- Dutch Elm is a smaller Elm tree that only grows to about 50 feet tall. It’s native to the Netherlands and is known for its resistance to Dutch Elm disease.
- English Elm is a medium-sized Elm tree that grows to about 70 feet tall. It’s native to Europe and Asia. English Elm is known for its beautiful, glossy leaves.
- Red Elm is a small Elm tree that only grows to about 30 feet tall. It’s native to North America and is known for its bright red leaves.
- Rock Elm is a medium-sized Elm tree that grows to about 60 feet tall. It’s native to North America and is known for its strength and durability. Rock Elm is often used in construction because of its strong wood.
- Winged Elm is a small Elm tree that only grows to about 40 feet tall. It’s native to North America and is known for its wing-like seeds.
- Wych Elm is a large Elm tree that can grow up to 100 feet tall. It’s native to Europe and Asia
When it comes to Oak wood, there are two main types: White Oak and Red Oak.
- White Oak is the most common type of Oak tree. It’s known for its strength and durability. White Oak is a great choice for furniture or flooring because it’s strong enough to withstand heavy use.
- Red Oak is the other type of Oak tree. It’s known for its beautiful, reddish-brown leaves. Red Oak is a great choice for landscaping because of its pleasing appearance.
Elm Vs Oak – Pros And Cons
As you probably already know, there are many different types of wood out there. And, each type of wood has its own set of pros and cons. Today, we’re going to be discussing two types of wood in particular – Elm and Oak. We’ll go over the pros and cons of each type of wood so that you can decide which one is right for you.
Pros of Elm Wood
- Elm wood also has a beautiful grain pattern that can add character and charm to any piece of furniture.
- When it comes to price, Elm is also a very affordable option.
Cons of Elm Wood
- One downside to Elm wood is that it can be difficult to work with.
- Elm wood is also susceptible to rot and decay
Pros of Oak Wood:
- Oak is a solid and durable type of wood.
- Oak is easier to work with in comparison to Elm producing great results with less hassle.
Cons of Oak Wood:
- Oak can be a bit more expensive than Elm.
- Oak does not have the same grain pattern as Elm, some people prefer the Elm grain over Oak’s smoother appearance.
- Oak wood is less likely to rot or decay over time as compared to Elm wood.
So, there you have it! Those are the pros and cons of Elm wood and Oak wood. We hope that this article helped decide which type of wood is right for you.
What Are The Differences Between Elm Vs Oak?
Let’s take a closer look at the key differences between Elm and Oak.
Elm wood is known to be more challenging to work with as compared to Oak wood. This is primarily because of the interlocked grain. On the other hand, Oak wood is relatively easier to work with and it also produces better results.
Elm wood is also known to have an unpleasant smell when it is green. Oak wood, on the other hand, has a tell-tale smell that is much more appealing.
If you need a tree that is easy to work with and produces great results, then Oak wood is the way to go. However, if you are looking for a tree that is more challenging to work with and has a unique smell, Elm wood is the better choice.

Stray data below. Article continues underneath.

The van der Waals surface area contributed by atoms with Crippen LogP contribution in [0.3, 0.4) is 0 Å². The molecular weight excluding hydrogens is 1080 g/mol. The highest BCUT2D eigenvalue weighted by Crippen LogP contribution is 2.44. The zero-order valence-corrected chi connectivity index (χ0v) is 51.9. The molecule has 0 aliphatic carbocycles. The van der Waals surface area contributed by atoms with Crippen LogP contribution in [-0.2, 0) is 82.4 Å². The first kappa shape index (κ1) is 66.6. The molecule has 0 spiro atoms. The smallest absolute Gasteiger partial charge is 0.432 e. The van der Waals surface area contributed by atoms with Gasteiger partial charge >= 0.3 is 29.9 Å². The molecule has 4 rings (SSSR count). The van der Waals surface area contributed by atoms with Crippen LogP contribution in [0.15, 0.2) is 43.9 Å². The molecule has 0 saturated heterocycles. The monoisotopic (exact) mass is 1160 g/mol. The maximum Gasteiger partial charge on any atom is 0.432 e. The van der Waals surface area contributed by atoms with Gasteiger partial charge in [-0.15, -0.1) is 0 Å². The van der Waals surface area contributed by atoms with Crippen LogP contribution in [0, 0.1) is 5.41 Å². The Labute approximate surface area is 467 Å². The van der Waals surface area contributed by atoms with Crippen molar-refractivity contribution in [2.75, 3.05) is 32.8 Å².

What Are The Similarities Between Elm Vs Oak?
Elm and oak have many similarities, they are also both deciduous trees, meaning that they lose their leaves every year. Elm and oak trees are also both popular choices for furniture because of their durability and strength.
When it comes to sustainability, both are good options. Oak is a little bit better than oak, but both are considered to be eco-friendly choices. Oak is also a good choice if you’re looking for something easy to care for – it’s not as susceptible to pests and diseases as Elm wood.
Elm Wood Is Best For:
Elm is most commonly used for:
- Hockey Sticks: Elm wood is very strong and stiff, making it ideal for hockey sticks. It’s also used in the manufacture of veneer and wood pulp for papermaking.
- Boxes: Elm is a popular choice for boxes because it’s lightweight yet strong. Baskets and furniture are also often made from Elm.
- Veneer: Elm wood is very strong and stiff, making it ideal for the veneer. It’s also used in the manufacture of wood pulp for papermaking.
Oak Wood Is Best For:
Oak is more commonly used for:
- Furniture: Oak is a popular choice for furniture because it’s very strong and durable. It’s also very easy to work with, so it’s a good choice for people who are new to woodworking.
- Flooring: Oak is a popular choice for flooring because it’s very durable and has a beautiful grain. It’s also easy to install and maintain.
- Veneer: Oak is a popular choice for veneer because it’s very thin and easy to work with. It’s also very strong and durable.
- Cabinetry: Oak is a popular choice for cabinetry because it’s strong and durable. It’s also easy to work with and has a beautiful grain.
- Interior Trim: Oak is a popular choice for interior trim because it’s strong and durable. It’s also easy to work with and has a beautiful grain.
How Hard Is Elm Wood Vs Oak
Oak wood is significantly harder than Elm wood.
White Oak wood has a Janka hardness of 1,360 lbf, while Elm wood has a Janka hardness of only 830 lbf. This means that Oak wood is better suited for high-traffic areas and will withstand wear and tear better than Elm. When choosing between Elm and Oak for your home, consider how the wood will be used. If you need sturdy hardwood for flooring or furniture, Oak is the better choice. Elm wood is more appropriate for smaller projects or decorative accents.
Splitting Elm VS Splitting Oak
Subscribe to Philip Williams Home Inspections on YouTube